Microsoft word - coma04final.doc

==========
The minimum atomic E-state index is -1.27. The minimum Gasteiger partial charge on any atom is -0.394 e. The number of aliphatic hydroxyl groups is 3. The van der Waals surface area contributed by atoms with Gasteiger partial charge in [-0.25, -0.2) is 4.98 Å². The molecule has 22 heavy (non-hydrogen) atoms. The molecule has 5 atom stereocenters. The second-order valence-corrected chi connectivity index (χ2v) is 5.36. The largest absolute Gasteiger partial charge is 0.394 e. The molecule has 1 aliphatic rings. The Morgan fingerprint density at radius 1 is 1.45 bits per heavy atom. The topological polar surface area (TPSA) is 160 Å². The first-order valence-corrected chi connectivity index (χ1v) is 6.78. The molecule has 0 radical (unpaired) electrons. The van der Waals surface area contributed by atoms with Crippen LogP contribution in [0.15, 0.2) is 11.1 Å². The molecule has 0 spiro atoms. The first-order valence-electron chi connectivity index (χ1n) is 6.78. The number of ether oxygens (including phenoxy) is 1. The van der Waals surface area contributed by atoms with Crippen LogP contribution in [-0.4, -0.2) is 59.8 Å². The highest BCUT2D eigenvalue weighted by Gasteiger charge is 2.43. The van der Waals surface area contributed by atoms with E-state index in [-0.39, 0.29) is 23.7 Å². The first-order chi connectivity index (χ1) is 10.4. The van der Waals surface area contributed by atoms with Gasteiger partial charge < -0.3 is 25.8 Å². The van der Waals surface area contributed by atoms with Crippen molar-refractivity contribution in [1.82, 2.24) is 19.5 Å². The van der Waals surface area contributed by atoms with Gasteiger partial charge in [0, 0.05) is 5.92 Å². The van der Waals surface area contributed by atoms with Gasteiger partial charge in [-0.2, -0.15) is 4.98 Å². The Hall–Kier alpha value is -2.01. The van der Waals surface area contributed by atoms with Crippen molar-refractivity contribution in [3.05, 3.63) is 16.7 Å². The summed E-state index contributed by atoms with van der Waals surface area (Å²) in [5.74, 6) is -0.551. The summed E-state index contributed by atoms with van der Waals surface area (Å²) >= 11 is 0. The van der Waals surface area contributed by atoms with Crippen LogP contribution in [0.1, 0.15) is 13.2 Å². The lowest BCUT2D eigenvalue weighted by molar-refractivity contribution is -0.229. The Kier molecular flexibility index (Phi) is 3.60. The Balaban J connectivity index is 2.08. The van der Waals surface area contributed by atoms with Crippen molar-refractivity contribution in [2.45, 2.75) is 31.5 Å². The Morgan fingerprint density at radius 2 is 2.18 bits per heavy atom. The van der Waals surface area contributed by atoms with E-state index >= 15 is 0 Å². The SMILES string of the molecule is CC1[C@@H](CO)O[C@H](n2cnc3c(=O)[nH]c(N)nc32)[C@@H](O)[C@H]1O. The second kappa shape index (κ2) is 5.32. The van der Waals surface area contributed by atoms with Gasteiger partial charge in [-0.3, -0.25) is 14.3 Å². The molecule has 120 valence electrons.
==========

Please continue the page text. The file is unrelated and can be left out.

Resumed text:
CLINICAL VIGNETTE An 18-year-old woman with medically intractable seizures An 18-year-old woman presented for evaluation of seizures that were not controlled by medical therapy. At the age of 6 months she was hospitalized with a fever and seizures, and was reported to have encephalitis. She lost motor and language developmental milestones, but these were gradually regained and she was treated for a year with phenobarbital and was without recurrent seizures. The phenobarbital was tapered at age 2 but at the age of 6 years she again experienced seizures, which occurred at low frequency until puberty, when the seizure frequency increased to two to three per day. The seizures were characterized by an initial aura of tightness in the head and chest and sweaty palms, followed by impaired consciousness, lip smacking, hand rubbing, and unresponsiveness. During a seizure she was unable to talk but could hear, and could not fully process information. She was treated with a variety of anticonvulsants, including phenobarbital, carbamazepine, phenytoin, valproate, and lamotrigine without significant success in seizure control. Her medical history was otherwise unremarkable. There was no family history of seizures. Physical Examination: Vital signs: normal. Bedside mental status examination: no significant abnormalities. Neuropsychological testing: full-scale IQ of 97, performance IQ of 97 and a verbal IQ of 96; mild difficulty acquiring certain types of information and some difficulty with uncued recall. Speech: normal. Cranial nerves: normal with only minimal, unsustained nystagmus on lateral gaze. Motor and sensory examinations: normal. Muscle stretch reflexes: normal. Coordination and gait: normal. Stop and Consider: What is the classification of her seizures according to the International Classification of Seizures? How should she be treated at this point? Laboratory Findings: CBC, serum chemistries with liver and renal functions, PT, PTT, ESR: normal. MRI: see figure, shows left hippocampal atrophy and increased T2 signal. Interictal EEG: left temporal sharp and slow wave activity suggestive of left temporal onset of seizures. Continuous video-EEG monitoring: several seizures captured. EEG, see figure, next page, shows left mesial temporal (EFO) onset. Interictal positron emission tomography (PET) scan: hypometabolism of the left temporal lobe. Diagnosis: Medically intractable partial complex seizures associated with hippocampal atrophy.